10. Yet more evidence that the term “activist” is meaningless and therefore useless in discussing judicial decisions. Frequently the term is used to simply mean “an opinion that I don’t like,”

    Too true. The original definition had more to do with “legislating from the bench.”

    Overturning a state statute may or may not be legislating from the bench, depending on whether the statute is clearly unconstitutional. Roe v. Wade, depending as it does on emanations of penumbras to overturn a state law, probably qualifies. Assuming the D.C. gun laws are overturned, I wouldn’t count that as legislation from the bench.

  11. R C Dean,

    True, but “legislating from the bench” creates the same problem with subjectivity as “activism” does. Of course it’s true that some judicial opinions cross the line between good-faith interpretation of the law and usurpation of the legislative role, but where that line falls depends on the facts of each case and can be hard to determine.

    If I recall correctly, I don’t think that Roe explicitly mentions penumbras and emanations, but it does rely heavily on Griswold, which is where that nonsense originated. But that’s a perfect example of what I’m talking about– a reasonable argument can be made that Roe follows plausibly from Griswold, so in relying on the reasoning of a bad precedent, is the Court “legislating” or “interpreting”? I just don’t think the distinction has much applicability most of the time.

  12. Two comments on the article:

    1. Since when does the Supreme Court pass judgment on the decision to initiate or end a war? Those decisions have always been made by the political branches, and the Court since John Marshall has never intervened in those decisions. McCain’s support for the Iraq War, as opposed to his views (pro or con) on specific measures such as torture, has nothing to do with his choices for the Supreme Court.

    2. I agree with Prolefeed: a court does not become “activist” when it strikes down an act of the legislature that either is clearly contrary to an express limitation on government action (e.g., taking of property for a non-public purpose and without due process of law) or exceeds the scope of a delegated power (e.g., using the commerce clause to regulate activity that has only the most attenuated no impact on interstate commerce. An “activist” court is one that re-writes constitutional law to reach a desired outcome, or which oversteps its authority as a decider of law to pass judgment on political questions that are the province of the legislature or executive.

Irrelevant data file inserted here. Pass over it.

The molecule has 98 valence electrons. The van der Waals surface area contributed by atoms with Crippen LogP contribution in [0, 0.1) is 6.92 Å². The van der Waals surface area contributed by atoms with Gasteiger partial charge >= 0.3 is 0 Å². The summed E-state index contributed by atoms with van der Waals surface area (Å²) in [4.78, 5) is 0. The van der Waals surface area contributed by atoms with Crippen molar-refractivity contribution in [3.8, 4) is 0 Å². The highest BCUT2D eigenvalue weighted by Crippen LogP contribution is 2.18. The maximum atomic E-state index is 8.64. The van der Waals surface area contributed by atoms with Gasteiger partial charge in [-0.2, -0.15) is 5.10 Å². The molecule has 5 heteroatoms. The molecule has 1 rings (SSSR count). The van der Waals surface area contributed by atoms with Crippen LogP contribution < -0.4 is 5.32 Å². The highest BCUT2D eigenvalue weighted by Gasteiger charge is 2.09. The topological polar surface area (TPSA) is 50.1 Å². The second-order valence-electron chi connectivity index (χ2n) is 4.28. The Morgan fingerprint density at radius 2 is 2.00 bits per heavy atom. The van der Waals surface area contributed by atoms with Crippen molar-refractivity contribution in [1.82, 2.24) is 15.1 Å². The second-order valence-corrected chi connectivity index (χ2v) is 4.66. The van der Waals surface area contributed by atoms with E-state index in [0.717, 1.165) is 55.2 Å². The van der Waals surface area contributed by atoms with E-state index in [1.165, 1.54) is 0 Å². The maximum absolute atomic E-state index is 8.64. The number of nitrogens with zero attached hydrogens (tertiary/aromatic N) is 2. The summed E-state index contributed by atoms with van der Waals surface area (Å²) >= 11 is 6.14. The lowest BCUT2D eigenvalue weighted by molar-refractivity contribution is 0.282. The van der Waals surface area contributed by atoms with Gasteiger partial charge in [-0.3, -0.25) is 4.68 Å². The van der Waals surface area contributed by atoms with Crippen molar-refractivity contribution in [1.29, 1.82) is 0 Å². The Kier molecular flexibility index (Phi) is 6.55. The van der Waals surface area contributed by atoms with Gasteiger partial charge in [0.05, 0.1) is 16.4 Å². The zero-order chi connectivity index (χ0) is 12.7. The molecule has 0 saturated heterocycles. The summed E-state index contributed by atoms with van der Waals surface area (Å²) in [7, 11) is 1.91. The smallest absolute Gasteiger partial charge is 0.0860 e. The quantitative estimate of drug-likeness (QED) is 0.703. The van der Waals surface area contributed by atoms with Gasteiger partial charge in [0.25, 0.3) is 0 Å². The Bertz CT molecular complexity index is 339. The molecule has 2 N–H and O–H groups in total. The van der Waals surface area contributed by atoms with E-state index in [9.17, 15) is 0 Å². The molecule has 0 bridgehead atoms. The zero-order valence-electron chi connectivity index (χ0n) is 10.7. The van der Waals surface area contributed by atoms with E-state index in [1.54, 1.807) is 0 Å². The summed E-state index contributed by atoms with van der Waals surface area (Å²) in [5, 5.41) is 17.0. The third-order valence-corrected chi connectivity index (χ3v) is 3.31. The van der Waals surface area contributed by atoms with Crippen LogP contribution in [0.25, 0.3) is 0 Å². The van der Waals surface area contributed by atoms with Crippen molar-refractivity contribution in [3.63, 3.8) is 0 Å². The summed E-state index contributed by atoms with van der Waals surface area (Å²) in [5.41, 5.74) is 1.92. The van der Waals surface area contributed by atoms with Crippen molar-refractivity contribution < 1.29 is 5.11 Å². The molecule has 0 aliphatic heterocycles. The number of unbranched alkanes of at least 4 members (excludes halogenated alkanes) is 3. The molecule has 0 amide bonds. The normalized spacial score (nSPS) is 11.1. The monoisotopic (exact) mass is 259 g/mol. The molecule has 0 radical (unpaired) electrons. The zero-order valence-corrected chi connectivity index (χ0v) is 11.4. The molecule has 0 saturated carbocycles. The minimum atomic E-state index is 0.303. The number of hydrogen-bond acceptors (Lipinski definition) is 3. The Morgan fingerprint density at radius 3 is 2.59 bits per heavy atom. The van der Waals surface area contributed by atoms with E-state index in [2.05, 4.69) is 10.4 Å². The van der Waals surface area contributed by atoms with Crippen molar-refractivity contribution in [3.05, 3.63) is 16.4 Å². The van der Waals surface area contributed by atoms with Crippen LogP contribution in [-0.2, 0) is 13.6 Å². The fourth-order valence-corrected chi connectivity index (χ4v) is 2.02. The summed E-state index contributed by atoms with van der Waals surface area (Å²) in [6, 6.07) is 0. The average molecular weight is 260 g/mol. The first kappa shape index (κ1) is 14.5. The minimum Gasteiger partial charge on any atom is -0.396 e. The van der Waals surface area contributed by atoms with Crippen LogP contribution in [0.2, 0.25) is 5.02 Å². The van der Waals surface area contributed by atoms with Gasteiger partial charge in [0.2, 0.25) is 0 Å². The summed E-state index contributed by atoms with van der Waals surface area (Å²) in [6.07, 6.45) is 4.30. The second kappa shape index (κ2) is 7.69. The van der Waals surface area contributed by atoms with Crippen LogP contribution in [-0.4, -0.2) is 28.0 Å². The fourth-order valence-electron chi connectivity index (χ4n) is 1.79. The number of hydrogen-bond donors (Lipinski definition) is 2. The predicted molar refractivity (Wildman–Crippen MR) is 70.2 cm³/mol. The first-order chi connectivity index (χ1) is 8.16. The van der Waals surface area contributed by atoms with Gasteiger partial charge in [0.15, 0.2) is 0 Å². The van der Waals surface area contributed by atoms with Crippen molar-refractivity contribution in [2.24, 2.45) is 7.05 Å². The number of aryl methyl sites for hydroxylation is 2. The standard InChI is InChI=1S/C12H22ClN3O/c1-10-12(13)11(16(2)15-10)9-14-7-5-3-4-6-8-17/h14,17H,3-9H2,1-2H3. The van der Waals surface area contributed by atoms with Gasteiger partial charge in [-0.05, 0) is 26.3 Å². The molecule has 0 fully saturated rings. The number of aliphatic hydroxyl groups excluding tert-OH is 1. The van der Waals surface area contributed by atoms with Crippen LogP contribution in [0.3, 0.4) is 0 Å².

On these measures, suggesting that Obama is the best choice among the candidates is somewhat hard to defend in my view. He all but invites his judges to base their decision on anything but the law.

  13. On my lesser of evils calculus, McCain comes out best, but that’s really up to your own discretion. In any event, as Reasonoids, and thus, ostensibly Libertarians, we shouldn’t be voting for any of these losers.

  14. ‘Griswold’ repudiated the right of the state to prohibit contraceptive measures. The state has no business in such matters. ‘Roe’ simply fell in line with this notion.

  15. I was in all a huff to complain about the article, but I’m glad to see my fellow Reason readers are smart enough to have preempted me. Mostly, the use of “judicial activism” as a meaningless insult bothered me. Would it have been so painful just to admit that McCain wins a point?

    My other soapbox issue was just barely touched on: the enormous bias against the war by the writers. As noted, the courts have basically had nothing to do with the status of war, so it was a red herring. Also, the whole enemy combatant thing is a big mess because all the old rules and reasonings assumed that the enemy would be a nation, and enemy combatants citizens or armies of such. Calling in a nebulous “war against terror” will inexorably put innocents in the crosshairs just as the “war against drugs” has.

    So what would be a clear McCain victory suddenly gets transformed into an Obama one, with no explanation. By the author’s own admission, some Kelo-like decision is bound to come up again, and we can only hope that the courts will discover individual rights by then. It is unlikely by historical precedent that the courts will visit the war issues, and they could be more easily patched up with clearer legislative action to boot.